The diesel versions, and i30 N-Line auto uses a dual-clutch transmission (DCT) that is slightly less forgiving in town than the auto in the petrol Active. But the extra punch from the N-Line’s turbo engine is fun around town, and generates effortless acceleration and hill climbing at highway speeds.

This is further amplified by the i30 N that brings performance car levels of driver enjoyment, albeit with a firmer ride.

What about safety in a Hyundai i30?

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Every i30 comes with stability control, seven airbags, a reversing camera, rear parking sensors, auto-on headlights, LED daytime running lights, and seatbelt reminders on front and rear seats. It is a safety package that prioritises crash safety, visibility to others, and awareness of what is behind you when reversing the car.

There are two airbags directly ahead of the driver and front passenger; a third airbag protecting the driver’s knees; one outside each front seat to protect at chest level from side impacts; and curtain airbags running the length of the cabin on each side at head level, protecting front and rear occupants from side impacts.

The i30 Elite and Premium, the auto i30 N-Line, N-Line Premium and N, enhance the basic package with a very comprehensive active safety suite aimed at helping you avoid collisions (this is a $1750 option in automatic Go and Active versions). It comprises adaptive cruise control, autonomous emergency braking, lane-keeping assistance, a driver-attention alert, blind-spot detection (with lane-change assist), and a rear cross-traffic alert.
The adaptive cruise control can reduce your speed automatically to maintain a safe distance from a slower car ahead on the highway, until you can overtake.

The autonomous emergency braking uses radar and camera sensors to scan the road ahead of you, and works in two speed-ranges at up to 180km/h. In both ranges, if the system registers a hazard ahead (at city speeds this could be a pedestrian), it will first issue a warning, intervening only if you ignore it. At speeds under 80km/h, it will then apply heavy braking automatically, attempting to stop the car and avoid a collision. At speeds over 80km/h it will apply partial braking, with the aim of reducing your collision speed.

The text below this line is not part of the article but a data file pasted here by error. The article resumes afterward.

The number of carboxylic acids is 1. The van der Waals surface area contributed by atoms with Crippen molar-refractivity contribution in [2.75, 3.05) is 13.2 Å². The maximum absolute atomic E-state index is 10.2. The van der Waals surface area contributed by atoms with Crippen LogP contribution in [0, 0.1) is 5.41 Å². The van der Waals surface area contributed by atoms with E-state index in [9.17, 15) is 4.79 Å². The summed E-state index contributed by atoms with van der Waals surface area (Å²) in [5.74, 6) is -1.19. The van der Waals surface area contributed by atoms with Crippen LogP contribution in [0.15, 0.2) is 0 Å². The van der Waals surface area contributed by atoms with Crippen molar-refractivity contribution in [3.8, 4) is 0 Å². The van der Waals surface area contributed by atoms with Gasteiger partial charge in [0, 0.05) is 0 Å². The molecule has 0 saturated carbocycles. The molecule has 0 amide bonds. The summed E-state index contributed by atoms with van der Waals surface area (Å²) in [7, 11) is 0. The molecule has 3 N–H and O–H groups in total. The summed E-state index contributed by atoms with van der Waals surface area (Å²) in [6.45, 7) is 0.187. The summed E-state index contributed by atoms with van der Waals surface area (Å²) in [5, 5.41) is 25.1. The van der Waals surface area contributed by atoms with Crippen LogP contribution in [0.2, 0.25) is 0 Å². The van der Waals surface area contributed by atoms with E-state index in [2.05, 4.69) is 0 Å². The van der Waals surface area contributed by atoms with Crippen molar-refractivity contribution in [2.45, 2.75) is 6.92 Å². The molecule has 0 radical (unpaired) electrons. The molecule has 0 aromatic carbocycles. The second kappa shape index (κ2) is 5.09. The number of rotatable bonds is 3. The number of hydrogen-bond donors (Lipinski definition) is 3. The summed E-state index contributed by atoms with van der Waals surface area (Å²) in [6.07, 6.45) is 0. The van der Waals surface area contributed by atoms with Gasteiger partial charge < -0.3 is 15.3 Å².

The lane keeping assistance looks for signs you are drifting wide of your lane – perhaps from fatigue or distraction. It can gently adjust the steering, to arrest the drift and attract your attention. If you are about to join another lane without indicating, it will sound and flash an alarm.

The driver attention alert monitors your steering and braking. If they show signs you are falling asleep, it suggests you take a break.

Blind-spot detection uses rear-facing radars to keep tabs on what is happening near your rear corners, alerting you to vehicles that might not show in your mirrors. If you indicate to change lanes into the path of an adjacent car, it will flash an alert in the relevant mirror and sound an alarm. The closely related lane change assist does the same if a car is approaching quickly from further behind – typically because it is preparing to overtake you.

Rear cross-traffic alert uses the same rear-facing sensors when you are reversing, for example from a shopping centre parking space. It sounds a warning if another car is about to cross behind you.

The Australasian New Car Assessment Program (ANCAP) awarded the i30 five stars for safety, its maximum, most recently in April 2017.

I like driving - will I enjoy this car?

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Absolutely, and especially if you opt for an i30 N-Line version. The turbocharged engine brings feisty acceleration and a hint of hot hatch, albeit minus a rorty exhaust note. The N-Lines are not hard-core sports cars but they bring more excitement than most popular small cars, and are the most engaging of the new i30s.

Firmer springs hold an N-Line flatter through corners, and the 18-inch tyres provide plenty of grip. The multi-link rear suspension settles better after mid-corner bumps.

For the money, and given its versatility, an N-Line is a fantastic car for a twisting strip of bitumen, but if you really take your driving seriously than the i30 N is for you!

The N's gear shift action is incredibly slick and is augmented by rev-matching tech that eliminates the need to heel-toe when braking hard. With the exhaust valves opened all the way engine offers up a delightful cracking noses that makes you think you’re driving one of Hyundai’s rally cars.